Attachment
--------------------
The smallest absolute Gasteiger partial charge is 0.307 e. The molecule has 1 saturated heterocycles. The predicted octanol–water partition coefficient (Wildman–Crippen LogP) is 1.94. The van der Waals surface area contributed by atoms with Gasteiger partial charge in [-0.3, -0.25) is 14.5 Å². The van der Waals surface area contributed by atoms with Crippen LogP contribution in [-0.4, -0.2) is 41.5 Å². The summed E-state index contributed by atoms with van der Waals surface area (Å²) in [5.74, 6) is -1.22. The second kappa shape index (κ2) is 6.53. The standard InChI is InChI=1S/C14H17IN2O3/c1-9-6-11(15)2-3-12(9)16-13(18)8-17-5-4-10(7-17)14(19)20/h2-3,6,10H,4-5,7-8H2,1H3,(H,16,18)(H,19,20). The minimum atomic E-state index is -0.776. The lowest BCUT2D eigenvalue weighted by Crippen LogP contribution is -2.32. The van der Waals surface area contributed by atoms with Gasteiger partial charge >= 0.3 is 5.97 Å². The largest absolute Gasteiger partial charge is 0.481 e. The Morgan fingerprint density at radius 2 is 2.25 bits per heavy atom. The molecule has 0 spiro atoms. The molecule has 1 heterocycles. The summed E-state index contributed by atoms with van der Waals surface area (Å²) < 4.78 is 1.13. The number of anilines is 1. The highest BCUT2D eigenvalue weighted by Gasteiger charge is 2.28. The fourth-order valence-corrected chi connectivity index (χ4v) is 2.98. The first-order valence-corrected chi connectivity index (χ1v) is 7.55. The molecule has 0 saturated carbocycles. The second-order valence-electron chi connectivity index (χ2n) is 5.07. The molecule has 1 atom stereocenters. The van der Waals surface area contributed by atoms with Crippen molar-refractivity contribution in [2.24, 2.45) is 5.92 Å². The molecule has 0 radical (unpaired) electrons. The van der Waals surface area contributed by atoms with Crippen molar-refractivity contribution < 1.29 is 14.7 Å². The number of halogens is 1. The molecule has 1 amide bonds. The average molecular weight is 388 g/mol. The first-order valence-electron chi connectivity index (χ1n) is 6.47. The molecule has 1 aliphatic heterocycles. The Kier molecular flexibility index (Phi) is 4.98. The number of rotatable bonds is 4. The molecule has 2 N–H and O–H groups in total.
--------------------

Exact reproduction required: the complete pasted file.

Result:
The smallest absolute Gasteiger partial charge is 0.307 e. The molecule has 1 saturated heterocycles. The predicted octanol–water partition coefficient (Wildman–Crippen LogP) is 1.94. The van der Waals surface area contributed by atoms with Gasteiger partial charge in [-0.3, -0.25) is 14.5 Å². The van der Waals surface area contributed by atoms with Crippen LogP contribution in [-0.4, -0.2) is 41.5 Å². The summed E-state index contributed by atoms with van der Waals surface area (Å²) in [5.74, 6) is -1.22. The second kappa shape index (κ2) is 6.53. The standard InChI is InChI=1S/C14H17IN2O3/c1-9-6-11(15)2-3-12(9)16-13(18)8-17-5-4-10(7-17)14(19)20/h2-3,6,10H,4-5,7-8H2,1H3,(H,16,18)(H,19,20). The minimum atomic E-state index is -0.776. The lowest BCUT2D eigenvalue weighted by Crippen LogP contribution is -2.32. The van der Waals surface area contributed by atoms with Gasteiger partial charge >= 0.3 is 5.97 Å². The largest absolute Gasteiger partial charge is 0.481 e. The Morgan fingerprint density at radius 2 is 2.25 bits per heavy atom. The molecule has 0 spiro atoms. The molecule has 1 heterocycles. The summed E-state index contributed by atoms with van der Waals surface area (Å²) < 4.78 is 1.13. The number of anilines is 1. The highest BCUT2D eigenvalue weighted by Gasteiger charge is 2.28. The fourth-order valence-corrected chi connectivity index (χ4v) is 2.98. The first-order valence-corrected chi connectivity index (χ1v) is 7.55. The molecule has 0 saturated carbocycles. The second-order valence-electron chi connectivity index (χ2n) is 5.07. The molecule has 1 atom stereocenters. The van der Waals surface area contributed by atoms with Crippen molar-refractivity contribution in [2.24, 2.45) is 5.92 Å². The molecule has 0 radical (unpaired) electrons. The van der Waals surface area contributed by atoms with Crippen molar-refractivity contribution < 1.29 is 14.7 Å². The number of halogens is 1. The molecule has 1 amide bonds. The average molecular weight is 388 g/mol. The first-order valence-electron chi connectivity index (χ1n) is 6.47. The molecule has 1 aliphatic heterocycles. The Kier molecular flexibility index (Phi) is 4.98. The number of rotatable bonds is 4. The molecule has 2 N–H and O–H groups in total.